Ryan Serhant made $ 9,000 in his first year as a real estate agent. It was a little over ten years ago. Today Serhan receives orders that have made him a multimillionaire.
According to this weekend Wall street journal, Serhant represented home buyer in Palm Beach for $ 122 million. The seaside mansion has set a new record for residential real estate in Palm Beach.
I recently spoke with Serhant about his distinguished career that has transformed him from a struggling actor to a Bravo star. New York Million Dollar Listing and one of the leading US real estate brokers.
What struck me during our conversation was that successful entrepreneurs and leaders act like the people they imagine themselves to be – and they do so. front earning your wealth. “When you cannot change your circumstances, you can change one thing: your energy,” says Serhant.
When Serhant auditioned for the Bravo show looking for successful real estate agents in New York, he felt insecure because he had only been in the real estate business for a year and a half. However, shortly before entering the listening room, Serhant decided to act as a million dollar listing agent. He brought high energy, a wide smile, confident gestures and strong eye contact.
Many people who struggle with public speaking should learn from the experiences of Serhant and other successful entrepreneurs who overcome their feelings of inferiority by acting as the leaders they expect to see in the future. Don’t focus on your insecurities; strengthen your strengths.
Think about it. If you ultimately succeed in your dream of starting a company, becoming a manager or CEO, or becoming a recognized expert in your field, you radiate much more confidence than you do now. So why not start today?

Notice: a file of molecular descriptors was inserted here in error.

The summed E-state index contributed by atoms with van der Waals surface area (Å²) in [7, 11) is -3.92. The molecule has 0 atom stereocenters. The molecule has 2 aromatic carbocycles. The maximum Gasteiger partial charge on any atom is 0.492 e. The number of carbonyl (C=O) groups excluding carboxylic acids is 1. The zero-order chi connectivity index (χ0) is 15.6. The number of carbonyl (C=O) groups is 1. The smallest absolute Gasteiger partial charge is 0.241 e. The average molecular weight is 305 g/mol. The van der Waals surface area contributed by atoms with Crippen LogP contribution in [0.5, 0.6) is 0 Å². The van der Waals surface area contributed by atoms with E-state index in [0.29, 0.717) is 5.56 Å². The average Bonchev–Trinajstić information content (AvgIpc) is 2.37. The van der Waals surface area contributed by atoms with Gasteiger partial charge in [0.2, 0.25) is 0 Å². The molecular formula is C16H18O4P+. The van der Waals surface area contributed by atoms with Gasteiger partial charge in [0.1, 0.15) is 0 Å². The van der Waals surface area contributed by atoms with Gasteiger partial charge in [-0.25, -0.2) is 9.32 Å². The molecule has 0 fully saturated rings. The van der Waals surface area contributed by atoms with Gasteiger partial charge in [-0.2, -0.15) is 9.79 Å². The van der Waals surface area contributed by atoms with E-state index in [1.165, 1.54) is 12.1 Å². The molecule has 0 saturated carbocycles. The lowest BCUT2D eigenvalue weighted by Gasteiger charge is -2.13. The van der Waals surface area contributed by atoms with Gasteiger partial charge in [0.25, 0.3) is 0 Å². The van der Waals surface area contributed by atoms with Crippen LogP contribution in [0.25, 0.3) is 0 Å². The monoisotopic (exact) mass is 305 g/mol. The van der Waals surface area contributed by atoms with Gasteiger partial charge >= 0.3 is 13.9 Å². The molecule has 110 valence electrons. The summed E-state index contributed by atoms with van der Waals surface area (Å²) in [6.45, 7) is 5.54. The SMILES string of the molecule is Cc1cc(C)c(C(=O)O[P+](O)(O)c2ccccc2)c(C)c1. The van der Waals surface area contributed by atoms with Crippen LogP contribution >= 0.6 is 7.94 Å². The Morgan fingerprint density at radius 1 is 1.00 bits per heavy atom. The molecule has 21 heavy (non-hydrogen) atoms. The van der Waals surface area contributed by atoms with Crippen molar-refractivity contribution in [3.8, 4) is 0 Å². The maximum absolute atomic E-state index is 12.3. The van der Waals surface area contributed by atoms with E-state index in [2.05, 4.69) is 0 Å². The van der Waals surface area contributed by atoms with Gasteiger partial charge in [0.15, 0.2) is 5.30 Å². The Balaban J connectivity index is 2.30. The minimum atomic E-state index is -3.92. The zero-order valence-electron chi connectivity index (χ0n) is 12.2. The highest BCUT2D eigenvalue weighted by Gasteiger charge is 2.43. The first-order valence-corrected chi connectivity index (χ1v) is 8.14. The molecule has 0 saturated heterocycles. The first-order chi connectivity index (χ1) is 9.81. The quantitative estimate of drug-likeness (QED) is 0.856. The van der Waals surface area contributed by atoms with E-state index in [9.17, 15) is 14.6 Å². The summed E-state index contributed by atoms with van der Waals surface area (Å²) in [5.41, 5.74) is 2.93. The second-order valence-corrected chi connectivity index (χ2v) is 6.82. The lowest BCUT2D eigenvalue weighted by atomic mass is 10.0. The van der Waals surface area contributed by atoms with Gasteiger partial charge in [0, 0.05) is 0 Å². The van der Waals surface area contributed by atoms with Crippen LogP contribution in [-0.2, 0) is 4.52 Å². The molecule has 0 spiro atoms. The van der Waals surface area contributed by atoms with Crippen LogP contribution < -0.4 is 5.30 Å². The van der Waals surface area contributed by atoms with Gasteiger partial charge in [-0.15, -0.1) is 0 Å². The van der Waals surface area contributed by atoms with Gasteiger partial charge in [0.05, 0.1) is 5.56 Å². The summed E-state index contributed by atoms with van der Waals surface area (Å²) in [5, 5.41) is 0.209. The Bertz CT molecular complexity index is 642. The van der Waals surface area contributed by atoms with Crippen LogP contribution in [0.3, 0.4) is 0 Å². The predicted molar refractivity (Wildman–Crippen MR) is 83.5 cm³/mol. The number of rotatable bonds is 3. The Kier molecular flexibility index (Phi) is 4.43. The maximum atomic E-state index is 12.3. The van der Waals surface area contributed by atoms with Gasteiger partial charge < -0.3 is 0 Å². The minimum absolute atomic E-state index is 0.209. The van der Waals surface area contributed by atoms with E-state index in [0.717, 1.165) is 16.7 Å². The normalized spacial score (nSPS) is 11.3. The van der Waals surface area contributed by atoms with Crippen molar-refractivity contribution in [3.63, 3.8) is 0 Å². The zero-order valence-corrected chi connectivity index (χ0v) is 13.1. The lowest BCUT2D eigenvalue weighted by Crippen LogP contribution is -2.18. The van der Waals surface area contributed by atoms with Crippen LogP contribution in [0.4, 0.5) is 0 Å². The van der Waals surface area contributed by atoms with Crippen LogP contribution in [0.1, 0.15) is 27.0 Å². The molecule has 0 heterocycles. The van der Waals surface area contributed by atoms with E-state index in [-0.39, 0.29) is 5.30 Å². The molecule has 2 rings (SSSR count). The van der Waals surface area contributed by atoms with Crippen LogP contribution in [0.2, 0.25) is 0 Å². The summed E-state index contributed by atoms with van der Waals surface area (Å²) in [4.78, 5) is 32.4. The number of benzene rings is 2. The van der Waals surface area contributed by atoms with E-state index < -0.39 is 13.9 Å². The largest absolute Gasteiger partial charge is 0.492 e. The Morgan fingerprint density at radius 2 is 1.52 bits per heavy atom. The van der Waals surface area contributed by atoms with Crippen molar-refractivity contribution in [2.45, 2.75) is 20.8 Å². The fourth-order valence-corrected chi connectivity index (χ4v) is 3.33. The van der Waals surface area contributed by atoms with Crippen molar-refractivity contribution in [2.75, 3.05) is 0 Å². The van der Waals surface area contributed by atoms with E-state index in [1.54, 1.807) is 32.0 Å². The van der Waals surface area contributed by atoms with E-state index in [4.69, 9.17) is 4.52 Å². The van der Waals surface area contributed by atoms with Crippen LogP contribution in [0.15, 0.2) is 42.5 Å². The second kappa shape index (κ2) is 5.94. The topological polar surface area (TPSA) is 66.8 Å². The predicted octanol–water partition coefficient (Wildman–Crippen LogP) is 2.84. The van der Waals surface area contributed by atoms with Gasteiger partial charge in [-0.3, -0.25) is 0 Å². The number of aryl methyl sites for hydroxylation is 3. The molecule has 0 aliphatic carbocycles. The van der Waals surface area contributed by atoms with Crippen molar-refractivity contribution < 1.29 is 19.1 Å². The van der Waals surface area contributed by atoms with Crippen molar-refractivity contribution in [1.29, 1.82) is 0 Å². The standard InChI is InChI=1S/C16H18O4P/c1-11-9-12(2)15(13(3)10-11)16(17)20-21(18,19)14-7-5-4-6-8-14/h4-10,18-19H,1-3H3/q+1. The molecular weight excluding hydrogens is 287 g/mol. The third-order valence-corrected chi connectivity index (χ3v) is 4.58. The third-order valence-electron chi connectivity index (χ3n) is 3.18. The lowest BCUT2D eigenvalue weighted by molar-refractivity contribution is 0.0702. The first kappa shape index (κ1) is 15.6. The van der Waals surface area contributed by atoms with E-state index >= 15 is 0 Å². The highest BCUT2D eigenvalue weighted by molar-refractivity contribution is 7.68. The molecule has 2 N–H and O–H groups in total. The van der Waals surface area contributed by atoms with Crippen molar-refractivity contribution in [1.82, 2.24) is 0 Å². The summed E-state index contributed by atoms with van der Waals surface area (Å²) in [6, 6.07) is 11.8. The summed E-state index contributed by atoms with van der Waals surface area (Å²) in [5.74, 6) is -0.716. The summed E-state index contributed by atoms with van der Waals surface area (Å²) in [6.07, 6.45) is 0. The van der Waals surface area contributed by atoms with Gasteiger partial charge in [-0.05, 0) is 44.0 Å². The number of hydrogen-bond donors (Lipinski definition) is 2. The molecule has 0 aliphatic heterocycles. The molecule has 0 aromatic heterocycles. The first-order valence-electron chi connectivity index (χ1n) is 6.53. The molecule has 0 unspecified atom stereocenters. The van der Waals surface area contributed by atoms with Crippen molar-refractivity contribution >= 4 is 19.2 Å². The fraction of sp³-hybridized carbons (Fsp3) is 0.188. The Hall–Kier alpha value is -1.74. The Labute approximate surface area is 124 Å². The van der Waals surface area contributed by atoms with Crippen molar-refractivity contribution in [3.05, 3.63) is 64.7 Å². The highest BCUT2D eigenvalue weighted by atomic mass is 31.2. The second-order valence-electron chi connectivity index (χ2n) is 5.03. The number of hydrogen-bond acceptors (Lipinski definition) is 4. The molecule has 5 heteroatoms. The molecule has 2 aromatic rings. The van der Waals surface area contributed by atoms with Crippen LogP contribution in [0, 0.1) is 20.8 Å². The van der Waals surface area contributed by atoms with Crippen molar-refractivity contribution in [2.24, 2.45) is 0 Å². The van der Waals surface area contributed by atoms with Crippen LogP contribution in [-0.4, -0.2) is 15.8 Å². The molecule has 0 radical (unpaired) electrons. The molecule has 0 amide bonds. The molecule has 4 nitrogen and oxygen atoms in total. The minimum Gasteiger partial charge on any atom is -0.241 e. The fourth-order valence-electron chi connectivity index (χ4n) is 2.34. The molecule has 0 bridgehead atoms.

When I work on public speaking skills with recent alumni, business school students, or emerging leaders, they often acknowledge their fear of public speaking. They have not acquired the confidence that comes with achievement. Unfortunately, their body language reflects their insecurities. They often look down, cannot make eye contact, fiddle with their hair and hands nervously, and use filler words such as “mmm” and “you know.”
“Let’s try something different,” I offer softly.
“I want you to try the presentation again. Except this time, show me how you would speak if you were the founder or CEO of a company. ”
If students see their videos before and after, they often cannot believe the difference. IN Only the difference between the two presentations is who they present themselves.
Serhant adds one important caveat to this technique: Don’t exaggerate your skills or sugarcoat your experience. Imagining yourself in the future simply means radiating the confidence of the leader you expect to become.
For example, imagine you are going to an interview and do not know the answer to a question. An insecure person will still try to answer, revealing his ignorance. A confident leader admits that he does not have an answer, but he has a plan for how to find a solution.
Serhant invites you to fill your mind with positive thoughts and self-image for at least ten seconds before meeting someone. “If your head is in a good place, you radiate positivity and confidence, and that will set the tone for the meeting,” he says.
The “tone” of a presentation or meeting is set in your head even before you speak. You cannot control the outcome of the presentation, but you can control your opinion about it.